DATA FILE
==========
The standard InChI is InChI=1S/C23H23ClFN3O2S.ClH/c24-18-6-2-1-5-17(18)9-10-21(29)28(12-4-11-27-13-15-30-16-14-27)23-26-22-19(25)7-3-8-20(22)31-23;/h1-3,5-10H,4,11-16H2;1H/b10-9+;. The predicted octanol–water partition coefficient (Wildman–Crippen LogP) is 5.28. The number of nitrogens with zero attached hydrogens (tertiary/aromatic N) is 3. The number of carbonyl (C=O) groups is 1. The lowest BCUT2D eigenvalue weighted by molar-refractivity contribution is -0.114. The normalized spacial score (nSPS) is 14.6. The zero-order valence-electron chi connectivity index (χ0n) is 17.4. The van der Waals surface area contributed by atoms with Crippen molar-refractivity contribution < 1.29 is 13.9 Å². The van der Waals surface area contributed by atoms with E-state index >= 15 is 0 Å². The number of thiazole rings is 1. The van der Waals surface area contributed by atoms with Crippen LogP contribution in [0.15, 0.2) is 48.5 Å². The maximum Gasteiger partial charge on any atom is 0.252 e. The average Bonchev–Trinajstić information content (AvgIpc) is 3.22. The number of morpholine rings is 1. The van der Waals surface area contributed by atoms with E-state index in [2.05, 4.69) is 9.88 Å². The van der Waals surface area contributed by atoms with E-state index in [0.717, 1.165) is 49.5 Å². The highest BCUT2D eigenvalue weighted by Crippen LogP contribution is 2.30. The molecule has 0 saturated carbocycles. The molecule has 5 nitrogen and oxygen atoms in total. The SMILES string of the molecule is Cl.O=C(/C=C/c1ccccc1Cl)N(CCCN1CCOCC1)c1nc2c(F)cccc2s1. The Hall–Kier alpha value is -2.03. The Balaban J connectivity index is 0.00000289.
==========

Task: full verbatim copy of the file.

The standard InChI is InChI=1S/C23H23ClFN3O2S.ClH/c24-18-6-2-1-5-17(18)9-10-21(29)28(12-4-11-27-13-15-30-16-14-27)23-26-22-19(25)7-3-8-20(22)31-23;/h1-3,5-10H,4,11-16H2;1H/b10-9+;. The predicted octanol–water partition coefficient (Wildman–Crippen LogP) is 5.28. The number of nitrogens with zero attached hydrogens (tertiary/aromatic N) is 3. The number of carbonyl (C=O) groups is 1. The lowest BCUT2D eigenvalue weighted by molar-refractivity contribution is -0.114. The normalized spacial score (nSPS) is 14.6. The zero-order valence-electron chi connectivity index (χ0n) is 17.4. The van der Waals surface area contributed by atoms with Crippen molar-refractivity contribution < 1.29 is 13.9 Å². The van der Waals surface area contributed by atoms with E-state index >= 15 is 0 Å². The number of thiazole rings is 1. The van der Waals surface area contributed by atoms with Crippen LogP contribution in [0.15, 0.2) is 48.5 Å². The maximum Gasteiger partial charge on any atom is 0.252 e. The average Bonchev–Trinajstić information content (AvgIpc) is 3.22. The number of morpholine rings is 1. The van der Waals surface area contributed by atoms with E-state index in [2.05, 4.69) is 9.88 Å². The van der Waals surface area contributed by atoms with E-state index in [0.717, 1.165) is 49.5 Å². The highest BCUT2D eigenvalue weighted by Crippen LogP contribution is 2.30. The molecule has 0 saturated carbocycles. The molecule has 5 nitrogen and oxygen atoms in total. The SMILES string of the molecule is Cl.O=C(/C=C/c1ccccc1Cl)N(CCCN1CCOCC1)c1nc2c(F)cccc2s1. The Hall–Kier alpha value is -2.03. The Balaban J connectivity index is 0.00000289.